locations. The degree to which the the fission products from these
tests will be contained within the structure of the atoll in the
long term is highly uncertain. Effectively, the two sites comprise
an unregulated dump for radioactive wastes from these explosions.
This has never been subjected to a full, independent evaluation.
Several scientific missions to the atolls, all of which have been
described as "exploratory" by the scientists concerned, have taken
place. A common theme to the conclusions reached in these studies
is a call for greater openess and constant vigilance at the test
sites. Moreover, the data produced by at least two of these
missions raise serious questions about the short and long term
containment of radioactivity within the atoll.
The scientists taking part in these misions were well respected
and of international stature. They were led by Haroun Tazieff,
Prof. H. Atkinson and Cmdr Jacques Cousteau respectively.
Nonetheless, time constraints and logistic restrictions severe
ly limited the scope of these studies and the information
obtained was, thus, in each case only of a preliminary nature.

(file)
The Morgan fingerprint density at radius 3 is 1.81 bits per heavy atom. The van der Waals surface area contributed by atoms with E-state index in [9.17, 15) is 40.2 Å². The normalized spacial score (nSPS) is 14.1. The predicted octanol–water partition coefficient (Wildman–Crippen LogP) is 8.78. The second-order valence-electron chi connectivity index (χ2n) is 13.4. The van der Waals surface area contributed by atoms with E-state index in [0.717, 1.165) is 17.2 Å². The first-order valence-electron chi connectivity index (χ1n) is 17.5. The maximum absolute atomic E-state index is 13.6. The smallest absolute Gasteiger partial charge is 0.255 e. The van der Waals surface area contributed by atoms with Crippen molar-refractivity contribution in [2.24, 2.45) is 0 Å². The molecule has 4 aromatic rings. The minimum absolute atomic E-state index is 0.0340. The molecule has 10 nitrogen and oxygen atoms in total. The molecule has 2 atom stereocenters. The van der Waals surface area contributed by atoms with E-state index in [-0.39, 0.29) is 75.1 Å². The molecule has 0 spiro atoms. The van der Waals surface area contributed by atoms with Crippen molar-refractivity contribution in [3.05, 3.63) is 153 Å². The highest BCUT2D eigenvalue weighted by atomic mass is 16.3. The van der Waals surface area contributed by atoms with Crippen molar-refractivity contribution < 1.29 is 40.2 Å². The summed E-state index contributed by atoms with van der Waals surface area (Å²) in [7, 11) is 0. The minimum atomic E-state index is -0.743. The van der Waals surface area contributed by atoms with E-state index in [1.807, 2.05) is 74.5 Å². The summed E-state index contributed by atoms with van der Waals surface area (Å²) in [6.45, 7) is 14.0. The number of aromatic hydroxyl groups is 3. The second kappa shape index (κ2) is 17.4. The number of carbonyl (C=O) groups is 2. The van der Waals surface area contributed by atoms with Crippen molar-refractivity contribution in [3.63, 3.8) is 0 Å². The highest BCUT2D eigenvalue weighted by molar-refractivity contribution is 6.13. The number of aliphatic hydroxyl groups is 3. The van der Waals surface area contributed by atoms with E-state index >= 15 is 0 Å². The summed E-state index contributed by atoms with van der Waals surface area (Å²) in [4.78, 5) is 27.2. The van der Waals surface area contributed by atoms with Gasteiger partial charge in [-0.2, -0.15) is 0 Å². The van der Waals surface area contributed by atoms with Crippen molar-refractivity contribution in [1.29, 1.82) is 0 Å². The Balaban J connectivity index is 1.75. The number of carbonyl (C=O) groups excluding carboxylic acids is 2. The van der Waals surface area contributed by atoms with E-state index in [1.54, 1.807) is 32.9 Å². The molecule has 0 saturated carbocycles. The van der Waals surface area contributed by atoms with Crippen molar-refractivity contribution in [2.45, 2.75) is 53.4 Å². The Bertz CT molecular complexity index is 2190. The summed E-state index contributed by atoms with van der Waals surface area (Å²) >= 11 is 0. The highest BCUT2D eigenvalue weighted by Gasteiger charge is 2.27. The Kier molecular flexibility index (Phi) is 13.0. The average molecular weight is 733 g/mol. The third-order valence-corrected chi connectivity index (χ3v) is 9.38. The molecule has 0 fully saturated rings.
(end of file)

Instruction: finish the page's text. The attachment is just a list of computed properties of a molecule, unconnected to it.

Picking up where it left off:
Very little substantial information, therefore, has made its way
to the public or scientific communities as a result of the work.
Further, despite their limited and hence inconclusive nature,
the French Government has used these studies to justify
continuing their testing programme and to assert that the
tests are safe and contained.
Considering this, there is clearly a need for a comprehensive
exhaustive and independent scientific study prior to any further
tests. It is important to recognise that such a study does not
require the disclosure of militarily sensitive information
concerning the weapons themselves. Hence there is no con
flict between the needs of a robust scientific programme of
work and the perceived need to preserve militarily sensitive
information. Obviously, however, the authorities will need to
grant access to both sites but it must be emphasised that the
nature of the required programme does not conflict with the
interests of national security.